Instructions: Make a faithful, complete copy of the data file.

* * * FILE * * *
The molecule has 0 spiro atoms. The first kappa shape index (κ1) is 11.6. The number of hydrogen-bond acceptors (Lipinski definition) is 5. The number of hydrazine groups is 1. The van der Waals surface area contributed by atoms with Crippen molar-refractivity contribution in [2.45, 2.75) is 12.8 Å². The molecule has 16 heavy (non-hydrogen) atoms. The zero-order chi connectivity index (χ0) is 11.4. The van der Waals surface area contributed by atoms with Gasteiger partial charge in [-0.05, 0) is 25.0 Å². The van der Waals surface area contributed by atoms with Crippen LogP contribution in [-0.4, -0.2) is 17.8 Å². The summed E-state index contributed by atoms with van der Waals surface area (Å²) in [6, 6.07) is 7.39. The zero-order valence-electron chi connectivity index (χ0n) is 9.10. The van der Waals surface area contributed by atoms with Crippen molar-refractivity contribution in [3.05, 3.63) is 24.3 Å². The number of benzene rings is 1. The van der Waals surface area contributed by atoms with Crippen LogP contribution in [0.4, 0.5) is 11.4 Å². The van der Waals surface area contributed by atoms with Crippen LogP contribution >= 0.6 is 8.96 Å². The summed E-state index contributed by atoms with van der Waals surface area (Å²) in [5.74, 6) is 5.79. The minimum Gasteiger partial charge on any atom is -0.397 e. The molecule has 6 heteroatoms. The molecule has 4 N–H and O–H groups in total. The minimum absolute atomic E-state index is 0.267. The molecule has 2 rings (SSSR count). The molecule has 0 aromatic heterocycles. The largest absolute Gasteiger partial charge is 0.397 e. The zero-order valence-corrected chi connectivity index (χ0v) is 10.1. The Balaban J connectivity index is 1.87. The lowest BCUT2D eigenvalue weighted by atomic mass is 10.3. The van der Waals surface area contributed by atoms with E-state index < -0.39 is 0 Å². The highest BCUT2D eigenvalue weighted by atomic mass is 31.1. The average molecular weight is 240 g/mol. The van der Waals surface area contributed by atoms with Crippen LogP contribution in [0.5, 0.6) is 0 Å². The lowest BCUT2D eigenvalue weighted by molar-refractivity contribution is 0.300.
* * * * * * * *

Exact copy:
The molecule has 0 spiro atoms. The first kappa shape index (κ1) is 11.6. The number of hydrogen-bond acceptors (Lipinski definition) is 5. The number of hydrazine groups is 1. The van der Waals surface area contributed by atoms with Crippen molar-refractivity contribution in [2.45, 2.75) is 12.8 Å². The molecule has 16 heavy (non-hydrogen) atoms. The zero-order chi connectivity index (χ0) is 11.4. The van der Waals surface area contributed by atoms with Gasteiger partial charge in [-0.05, 0) is 25.0 Å². The van der Waals surface area contributed by atoms with Crippen LogP contribution in [-0.4, -0.2) is 17.8 Å². The summed E-state index contributed by atoms with van der Waals surface area (Å²) in [6, 6.07) is 7.39. The zero-order valence-electron chi connectivity index (χ0n) is 9.10. The van der Waals surface area contributed by atoms with Crippen molar-refractivity contribution in [3.05, 3.63) is 24.3 Å². The number of benzene rings is 1. The van der Waals surface area contributed by atoms with Crippen LogP contribution in [0.4, 0.5) is 11.4 Å². The van der Waals surface area contributed by atoms with Crippen LogP contribution >= 0.6 is 8.96 Å². The summed E-state index contributed by atoms with van der Waals surface area (Å²) in [5.74, 6) is 5.79. The minimum Gasteiger partial charge on any atom is -0.397 e. The molecule has 6 heteroatoms. The molecule has 4 N–H and O–H groups in total. The minimum absolute atomic E-state index is 0.267. The molecule has 2 rings (SSSR count). The molecule has 0 aromatic heterocycles. The largest absolute Gasteiger partial charge is 0.397 e. The zero-order valence-corrected chi connectivity index (χ0v) is 10.1. The Balaban J connectivity index is 1.87. The lowest BCUT2D eigenvalue weighted by atomic mass is 10.3. The van der Waals surface area contributed by atoms with E-state index < -0.39 is 0 Å². The highest BCUT2D eigenvalue weighted by atomic mass is 31.1. The average molecular weight is 240 g/mol. The van der Waals surface area contributed by atoms with Crippen LogP contribution in [0.5, 0.6) is 0 Å². The lowest BCUT2D eigenvalue weighted by molar-refractivity contribution is 0.300.